[4] s 26WE(2) Privacy Act.

[5] Ibid.

[6] s 21WG Privacy Act. Further guidance on assessing the likelihood of “serious harm” can be found on the OAIC website at https://www.oaic.gov.au/privacy-law/privacy-act/notifiable-data-breaches-scheme/identifying-eligible-data-breaches.

[7] s 26WF Privacy Act. Examples of satisfactory remedial action can be found on the OAIC website at https://www.oaic.gov.au/privacy-law/privacy-act/notifiable-data-breaches-scheme/identifying-eligible-data-breaches.

[8] s 26WH Privacy Act.

[9] s 26WK Privacy Act.

[10] s 26WL Privacy Act.

[11] ss 13G, 33E, 33F, 36, 55A, 62, 80W, 98 Privacy Act.

Matthew Paul – Lawyer

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Short Term Financing: A ‘timely’ reminder to include within letters of offer time requirements for the acceptance of the terms of loan agreements

Interim Finance Pty Ltd v Bright Beginnings Learning Centre Glendenning Pty Ltd [2018] NSWSC 36

On Friday 2 February 2018, the New South Wales Supreme Court released its decision on the interpretation of the terms of a letter of offer for short term financial accommodation, specifying when fees for preparing loan documentation become payable by the borrower to the lender, in circumstances where the loan did not proceed.

Background

Interim Finance Pty Ltd (“Interim Finance”) provides short term finance accommodation to customers. Bright Beginnings Learning Centre Glendenning Pty Ltd (“Bright Beginnings”) is a childcare provider who was in need of short term finance.

Interim Finance sent Bright Beginnings a letter of offer dated 22 June 2016 (“letter of offer”) for an apparent urgent loan for $450,000, which was duly executed by Bright Beginnings in order for Interim Finance to then go to the expense of drawing up the loan agreement (“loan agreement”).

Letter of Offer

The letter of offer contained Parts A to I. Part I, pertaining to the terms and conditions of the acceptance of the offer, was the subject of dispute. Part I set out Interim Finance’s liberty to withdraw from the loan at any point if, among other things, Interim Finance became aware of certain circumstances which changed its decision to provide the loan amount without providing reasons for such a withdrawal. Part I also set out Bright Beginnings’ financial obligations in the event the letter of offer was signed and Interim Finance prepared loan documents, but the loan failed to succeed due to one of the following occurrences (“occurrences”):

  1. Bright Beginnings did not elect to continue with the loan;
  2. Bright Beginnings was unable to satisfy Interim Finance’s requirements for whatever reason; or
  3. Interim Finance discovered or was made aware of any item or issue which changed its mind about providing the loan amount.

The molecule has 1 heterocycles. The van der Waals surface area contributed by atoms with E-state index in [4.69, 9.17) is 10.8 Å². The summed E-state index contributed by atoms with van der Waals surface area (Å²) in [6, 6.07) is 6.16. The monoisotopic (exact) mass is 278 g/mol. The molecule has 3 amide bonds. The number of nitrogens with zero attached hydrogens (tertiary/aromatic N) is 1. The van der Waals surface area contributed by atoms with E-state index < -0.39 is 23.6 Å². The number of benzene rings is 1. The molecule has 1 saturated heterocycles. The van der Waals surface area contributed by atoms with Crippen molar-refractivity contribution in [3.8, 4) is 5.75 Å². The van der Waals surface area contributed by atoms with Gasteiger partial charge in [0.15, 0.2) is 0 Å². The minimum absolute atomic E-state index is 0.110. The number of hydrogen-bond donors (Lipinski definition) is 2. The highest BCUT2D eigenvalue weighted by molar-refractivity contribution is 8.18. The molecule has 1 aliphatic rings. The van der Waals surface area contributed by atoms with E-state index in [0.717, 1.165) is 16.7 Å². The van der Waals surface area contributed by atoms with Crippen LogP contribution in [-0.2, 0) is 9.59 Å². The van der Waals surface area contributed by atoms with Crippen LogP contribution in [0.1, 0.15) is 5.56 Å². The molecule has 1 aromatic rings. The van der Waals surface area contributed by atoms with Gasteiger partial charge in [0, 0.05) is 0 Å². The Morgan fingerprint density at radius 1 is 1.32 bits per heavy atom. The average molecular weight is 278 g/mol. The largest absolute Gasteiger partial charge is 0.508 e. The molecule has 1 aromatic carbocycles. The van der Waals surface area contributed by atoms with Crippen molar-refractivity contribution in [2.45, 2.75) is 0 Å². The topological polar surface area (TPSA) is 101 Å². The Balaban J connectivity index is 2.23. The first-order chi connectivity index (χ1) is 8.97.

If any of the above occurred, then Bright Beginnings would be liable for the following fees:

  • Loan application fee as in the letter of offer;
  • Legal costs and disbursements for preparation of loan documents; and
  • Administration fee of $1,650.00 incl GST.

(“fees”).

Part I stipulated fees became due and payable within 5 days of Interim Finance producing an invoice. If payment wasn’t made, then the Part included a charging clause allowing Interim Finance to take an equitable interest over the security property held by Bright Beginnings, being a property in Guildford (“the property”), by registering a caveat. The Part also provided for fees associated with preparation of such a caveat to be charged to Bright Beginnings.

Loan Agreement

The loan agreement was subsequently drawn up and sent to Bright Beginnings on 28 June 2016. A series of communications pertinent to the dispute then followed:

  • A representation was made to Interim Finance that Bright Beginnings’ solicitor had been engaged to review the loan agreement to make amendments. Bright Beginnings says several steps were taken from 4 July 2016 to progress the loan.
  • Interim Finance alleges receiving a telephone call on 5 July 2016 from a broker seeking a larger amount than the offer made to Bright Beginnings. During the same telephone call Interim Finance became concerned Bright Beginnings was ‘shopping around’ for finance despite the fees having been incurred to draw up the loan agreement.
  • During a telephone call on 8 July 2016 between Bright Beginnings and Interim Finance, Interim Finance raised their concerns Bright Beginnings was ‘shopping around.’ Bright Beginnings alleges its solicitor was merely waiting on amendments to the loan agreement from Interim Finance’s solicitor. Bright Beginnings also asked if Interim Finance was willing to substitute securities in the loan documents for another property, which Interim Finance rejected.
  • On the same day Interim Finance sent Bright Beginnings an email detailing their attempted contact with Bright Beginnings for the signed loan agreement to which they received no response, therefore assuming Bright Beginnings did not wish to proceed with the loan and reinforcing Bright Beginnings’ liability for fees incurred in the mount of $8,100 incl GST with an invoice attached. The invoice demanded payment no later than by 15 July 2016. Instructions were also given on 8 July 2016 to lodge a caveat over the property.
  • On 8 July 2016 Bright Beginnings’ solicitor requested the loan documents for signing which was subsequently rejected by Interim Finance via email shortly thereafter on the same day.